Commodity Fetishism and Mr. Bungle’s California


Author: Kate Watanabe

Last December, I went back home to California for winter break. Despite the (relatively) frigid temperatures down there, I was appalled to wake up every morning and see the bright sun beaming through my window, deceiving me. At least Seattle is honest with you; the gray overcast sky won’t taunt you for choosing to spend a day in a vegetative state watching Twin Peaks. There, the siren song from the sun lulls suburban civilians into a sense of security, overexposing the dark underbelly that luxury feasts on.

California, the third album by experimental band Mr. Bungle, encapsulates the role of endless progress for technological innovation in the rise of materialism. Hailing from Eureka, California, Mr. Bungle is vocalist Mike Patton, bass guitarist Trevor Dunn, drummer Danny Heifetz, and guitarist Trey Spruance with lyrics written by Patton, Spruance, and Dunn. 1999’s California warns about the acceleration of robots made in the image of man and fashion’s triumph over truth to the tune of abrasive blends of genres from “the good ol days.” 

In California, Mr. Bungle are fearful of the racing pace of technological advancement and the battle of humanity against their own creations. The song “None of Them Knew They Were Robots” fuses 1920s jazz and Californian surf rock sounds to create the chaotic soundscape of the artificial intelligence takeover. In the lyrics, Mr. Bungle peels back the façade of endless innovation, writing “From history, the flood of counterfeits released/ The black cloud, reductionism and the beast.” The counterfeits are representative of AI, or other technology which replicate human behavior yet ultimately fail to capture it entirely, as scientific reductionism inherently distorts reality. Reducing humanity to its parts can be dangerous, as explained by later lyrics which say “With my machines I can dispatch you/ From this world without a trace/ Our nostalgia ghosts are ready to take your place.” Here, Mr. Bungle warns that embracing these technologies could be deadly and that reductionism commodifies humanity into something replaceable.

  On “Golem II: The Bionic Vapour Boy,” Mr. Bungle uses the golem from Jewish folklore as a metaphor for artificial intelligence. Golem II is described as “self-perfecting/ Lie-rejecting/ Human mind correcting,” illustrating technology’s potential to improve past humanity and ‘perfect’ human nature. This is reiterated in “The Holy Filament,” in which machines are described as “self-reflecting” as they mirror human desires and ideals. These tracks lay out the theme of man vs. the machine and human participation in their own commodification.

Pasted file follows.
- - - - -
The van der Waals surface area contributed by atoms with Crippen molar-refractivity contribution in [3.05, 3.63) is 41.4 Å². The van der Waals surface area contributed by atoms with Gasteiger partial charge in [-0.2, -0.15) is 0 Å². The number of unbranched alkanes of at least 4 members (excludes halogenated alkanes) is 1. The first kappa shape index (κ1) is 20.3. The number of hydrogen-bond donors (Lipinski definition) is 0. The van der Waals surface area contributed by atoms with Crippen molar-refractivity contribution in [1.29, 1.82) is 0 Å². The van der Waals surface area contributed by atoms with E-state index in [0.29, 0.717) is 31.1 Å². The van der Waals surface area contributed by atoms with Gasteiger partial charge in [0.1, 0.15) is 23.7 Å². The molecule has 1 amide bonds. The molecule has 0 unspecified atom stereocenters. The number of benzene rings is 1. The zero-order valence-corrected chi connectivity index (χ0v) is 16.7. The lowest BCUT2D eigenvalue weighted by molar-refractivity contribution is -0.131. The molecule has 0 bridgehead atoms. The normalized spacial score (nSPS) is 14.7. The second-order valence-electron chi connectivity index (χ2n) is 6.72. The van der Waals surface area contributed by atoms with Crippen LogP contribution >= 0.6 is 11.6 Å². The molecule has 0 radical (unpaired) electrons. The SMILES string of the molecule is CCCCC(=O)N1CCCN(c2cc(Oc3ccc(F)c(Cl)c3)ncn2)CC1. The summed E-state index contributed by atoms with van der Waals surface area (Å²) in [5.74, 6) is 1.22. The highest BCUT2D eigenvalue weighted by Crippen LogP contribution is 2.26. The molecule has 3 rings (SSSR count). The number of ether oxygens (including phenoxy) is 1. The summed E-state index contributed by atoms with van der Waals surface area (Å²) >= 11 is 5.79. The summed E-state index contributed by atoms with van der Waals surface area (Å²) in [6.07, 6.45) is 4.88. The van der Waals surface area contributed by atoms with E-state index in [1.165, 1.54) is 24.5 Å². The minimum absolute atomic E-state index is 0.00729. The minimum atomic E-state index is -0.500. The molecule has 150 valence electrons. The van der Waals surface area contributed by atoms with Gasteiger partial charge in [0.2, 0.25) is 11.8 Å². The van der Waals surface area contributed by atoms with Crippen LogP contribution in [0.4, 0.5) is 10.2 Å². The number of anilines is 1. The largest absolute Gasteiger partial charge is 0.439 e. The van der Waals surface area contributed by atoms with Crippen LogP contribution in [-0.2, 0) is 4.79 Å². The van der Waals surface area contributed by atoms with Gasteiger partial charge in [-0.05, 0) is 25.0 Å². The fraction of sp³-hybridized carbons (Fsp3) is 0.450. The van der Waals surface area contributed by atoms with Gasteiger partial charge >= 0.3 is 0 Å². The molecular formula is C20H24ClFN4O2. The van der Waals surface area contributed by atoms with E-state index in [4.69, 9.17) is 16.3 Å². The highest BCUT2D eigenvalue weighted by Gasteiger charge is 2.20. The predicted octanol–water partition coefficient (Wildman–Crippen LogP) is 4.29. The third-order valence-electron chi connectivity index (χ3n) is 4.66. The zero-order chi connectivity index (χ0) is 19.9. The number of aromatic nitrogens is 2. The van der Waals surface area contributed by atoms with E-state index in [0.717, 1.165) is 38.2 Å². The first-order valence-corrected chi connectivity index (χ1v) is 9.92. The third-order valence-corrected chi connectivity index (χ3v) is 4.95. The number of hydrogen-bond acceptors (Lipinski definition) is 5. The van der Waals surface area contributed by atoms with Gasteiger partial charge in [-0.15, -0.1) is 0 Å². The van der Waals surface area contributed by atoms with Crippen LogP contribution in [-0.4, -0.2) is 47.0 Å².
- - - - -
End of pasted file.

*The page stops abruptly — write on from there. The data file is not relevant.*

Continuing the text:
Man-made machines embody the culture and ideals of their creator, pushing past human limits to achieve their maker’s idea of perfection. California looks towards a future run by robots with anxiety, as the leaders of this innovation are motivated by profit above all else.

The largest man-made machine to run awry is capitalism. California is riddled with references to materialism and the harms of a profit driven culture, encapsulated on “Retrovertigo,” which diverges from the surf rock sound to a solemn ballad. The title “Retrovertigo” was coined by member Trevor Dunn while living in San Francisco and seeing an uptick in vintage shops, Dunn said “I remember being disgusted by this sort of retro-gression … so the vertigo part was about my own nausea about this trend.” Dunn critiques the nature of commodified nostalgia, which glosses over the bad parts of history to turn it into a fashion, a product that can be bought and sold. On the final chorus on the song Dunn writes “See the vintage robot wearied, then awakened by revision theories,” representing the purpose of comfortably repackaging the past.

“Vanity Fair” is easily the most relistenable song on the album, a catchy doo-wop pop song comparing beauty culture to self-flaggelation. The lyrics use the Skoptsy, a sect of Christianity which practiced castration as part of their beliefs around abstinence, as a metaphor for the beauty industry’s endless invention of new ideals which warp one’s natural beauty to an inhuman standard. This is evident from the first lyric, “You’re not human, you’re a miracle,” introducing the song’s use of religious imagery and distinguishing nature from purity. On the chorus, the narrator asks “Will you hurt me now and make a million?” criticizing those who profit off of plastic surgery or promoting beauty trends in media, like the Vanity Fair magazine. The narrator follows the ideals of the Skopsi on the bridge during “the moment of [their] de-sexing,” which they then celebrate declaring “Now I’ve made it/ I’m finally naked.” These lyrics use extreme self-flagellation in the name of purity as a metaphor for contortionist efforts required to be beautiful by the standards of a given time. The conflation of anti-sex purity and nudity delves into the impossible demands of beauty standards; embodying the Madonna-whore complex or being a “sexy baby,” as Taylor Swift put it.

Within Marxist thought, commodities become fetishized when assigned a price or value dependent on its social status as opposed to its utility, which leads producers to maximizing the social value of their products. California exposes these intentions, warning that producers solely seeking profit are chasing inhuman ideals. Commodity fetishism describes the reverence given to materialism and its role in turning the wheels of innovation. California’s eclectic nostalgic sounds create an uncanny unplaceable sense of deja vu, reminding listeners that this 20 year old album’s fears of the industries heading technological advancement have only become truer. 



KATE WATANABE | A Preacher With An Animal’s Face | KXSU Music Reporter

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